Most Israelis, if they know anything about the United Arab Emirates and Bahrain, know that they’re rich, vulnerable, far from the conflict with Israel, and dangerously close to Iran. It’s this combination of factors that made possible this past week’s White House ceremony.
What many don’t realize is the source of that vulnerability. Just as Israel frets over demography, so too do the Emirates and Bahrain. And any problem that Israel has pales in comparison to theirs.
The United Arab Emirates has a population only slightly larger than Israel’s, about 9.8 million people. But Arab citizens of the country form only about 12 percent—around a million-plus. The rest are migrants who’ve come to work, but don’t have Emirati citizenship or any prospect of getting it. About 60 percent of the country’s inhabitants are South Asians (Indians, Bangladeshis, Pakistanis); the rest are a mix of Filipinos, Nepalese, Egyptians, and others.
In most Arab countries, zealous nationalist regimes oppressed or threw out religious or ethnic minorities, many of them sources of initiative and wealth. In the UAE, by contrast, the Arabs turned themselves into a small minority. They needed migrants to leverage their massive oil wealth into fast-paced development. Otherwise, their huge resources would have languished in distant banks.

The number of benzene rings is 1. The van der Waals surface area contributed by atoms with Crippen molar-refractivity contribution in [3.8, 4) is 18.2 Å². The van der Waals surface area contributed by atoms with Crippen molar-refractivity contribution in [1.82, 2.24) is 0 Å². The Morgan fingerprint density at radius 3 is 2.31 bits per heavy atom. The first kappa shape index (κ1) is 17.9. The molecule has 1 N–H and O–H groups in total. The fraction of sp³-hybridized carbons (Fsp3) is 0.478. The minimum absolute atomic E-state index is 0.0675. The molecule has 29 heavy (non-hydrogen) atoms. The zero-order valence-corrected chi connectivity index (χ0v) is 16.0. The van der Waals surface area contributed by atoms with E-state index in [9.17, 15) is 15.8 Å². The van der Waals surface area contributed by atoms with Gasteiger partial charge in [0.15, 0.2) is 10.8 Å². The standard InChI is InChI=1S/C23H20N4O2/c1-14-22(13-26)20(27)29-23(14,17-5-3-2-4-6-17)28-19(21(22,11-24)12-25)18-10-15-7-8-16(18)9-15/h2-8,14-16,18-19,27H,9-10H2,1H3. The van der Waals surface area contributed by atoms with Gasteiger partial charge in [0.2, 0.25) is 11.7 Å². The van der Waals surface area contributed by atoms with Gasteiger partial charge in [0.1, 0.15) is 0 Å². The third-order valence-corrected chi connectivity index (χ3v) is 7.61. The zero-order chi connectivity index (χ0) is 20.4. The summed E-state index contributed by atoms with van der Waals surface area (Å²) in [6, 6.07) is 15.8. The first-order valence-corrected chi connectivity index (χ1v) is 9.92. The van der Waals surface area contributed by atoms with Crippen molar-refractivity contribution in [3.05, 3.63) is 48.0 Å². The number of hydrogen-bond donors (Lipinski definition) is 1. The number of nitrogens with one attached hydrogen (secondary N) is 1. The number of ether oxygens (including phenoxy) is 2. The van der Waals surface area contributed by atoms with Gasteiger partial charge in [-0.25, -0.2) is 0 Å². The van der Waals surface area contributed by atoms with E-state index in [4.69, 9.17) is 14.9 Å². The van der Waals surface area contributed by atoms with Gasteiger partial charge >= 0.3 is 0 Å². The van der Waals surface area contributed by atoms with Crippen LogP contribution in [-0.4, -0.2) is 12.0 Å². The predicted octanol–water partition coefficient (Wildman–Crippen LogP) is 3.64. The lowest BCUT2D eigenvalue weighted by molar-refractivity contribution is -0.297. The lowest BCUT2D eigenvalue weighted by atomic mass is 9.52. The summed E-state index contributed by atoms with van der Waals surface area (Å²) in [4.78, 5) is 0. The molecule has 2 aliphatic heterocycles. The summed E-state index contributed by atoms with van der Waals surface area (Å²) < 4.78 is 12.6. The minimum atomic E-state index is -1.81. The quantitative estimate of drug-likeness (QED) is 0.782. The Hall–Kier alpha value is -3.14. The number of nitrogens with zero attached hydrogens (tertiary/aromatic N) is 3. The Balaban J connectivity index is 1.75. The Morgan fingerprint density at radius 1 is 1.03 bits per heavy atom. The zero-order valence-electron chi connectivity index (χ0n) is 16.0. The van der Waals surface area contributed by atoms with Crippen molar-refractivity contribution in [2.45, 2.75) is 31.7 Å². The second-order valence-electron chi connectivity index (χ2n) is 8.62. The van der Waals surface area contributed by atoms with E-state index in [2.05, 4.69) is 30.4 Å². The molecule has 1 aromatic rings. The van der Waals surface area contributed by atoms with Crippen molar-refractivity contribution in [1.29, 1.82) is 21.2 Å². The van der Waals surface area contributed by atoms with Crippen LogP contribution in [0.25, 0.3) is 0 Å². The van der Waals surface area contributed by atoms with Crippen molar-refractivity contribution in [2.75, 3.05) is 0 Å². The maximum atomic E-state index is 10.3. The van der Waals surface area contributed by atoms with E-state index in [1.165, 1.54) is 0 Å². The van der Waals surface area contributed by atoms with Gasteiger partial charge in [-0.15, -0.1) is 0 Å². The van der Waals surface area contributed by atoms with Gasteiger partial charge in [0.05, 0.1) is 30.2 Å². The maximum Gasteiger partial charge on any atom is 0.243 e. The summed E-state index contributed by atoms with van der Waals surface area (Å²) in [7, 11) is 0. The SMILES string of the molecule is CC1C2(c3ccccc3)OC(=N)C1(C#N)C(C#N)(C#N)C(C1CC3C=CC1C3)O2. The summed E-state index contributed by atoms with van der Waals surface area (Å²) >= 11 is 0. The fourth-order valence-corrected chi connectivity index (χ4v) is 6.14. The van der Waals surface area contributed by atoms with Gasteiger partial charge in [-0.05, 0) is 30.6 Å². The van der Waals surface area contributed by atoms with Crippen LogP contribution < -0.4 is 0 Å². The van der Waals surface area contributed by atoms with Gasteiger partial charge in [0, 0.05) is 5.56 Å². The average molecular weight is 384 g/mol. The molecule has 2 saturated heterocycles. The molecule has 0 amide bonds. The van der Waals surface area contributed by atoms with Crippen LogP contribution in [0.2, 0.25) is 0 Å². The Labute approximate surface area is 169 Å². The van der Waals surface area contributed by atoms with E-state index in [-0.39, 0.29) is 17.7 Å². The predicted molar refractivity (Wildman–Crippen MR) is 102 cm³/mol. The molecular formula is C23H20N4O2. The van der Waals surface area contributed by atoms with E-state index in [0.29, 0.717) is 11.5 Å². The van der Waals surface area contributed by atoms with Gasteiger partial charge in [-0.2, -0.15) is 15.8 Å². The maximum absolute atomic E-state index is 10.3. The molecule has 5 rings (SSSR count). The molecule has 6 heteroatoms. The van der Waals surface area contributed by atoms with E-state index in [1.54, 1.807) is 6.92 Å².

So they imported working hands in the millions, confident that they could manage the influx and preserve their own identity and solidarity. So far, it’s worked.
Bahrain is a smaller-scale version of the same dynamic. The population is only about 1.7 million, of whom less than half are Bahraini citizens. The majority are expatriates, although a substantial portion is Arab.
Bahrain’s citizens are divided between a Sunni ruling minority and a Shiite majority. The latter share religion and sometimes ethnicity with Iranians, and constitute the source of most opposition in the kingdom. So far, the monarchy has held its own against opponents, although it relied heavily on Saudi (and UAE) backing to fend off a popular challenge during the “Arab Spring.”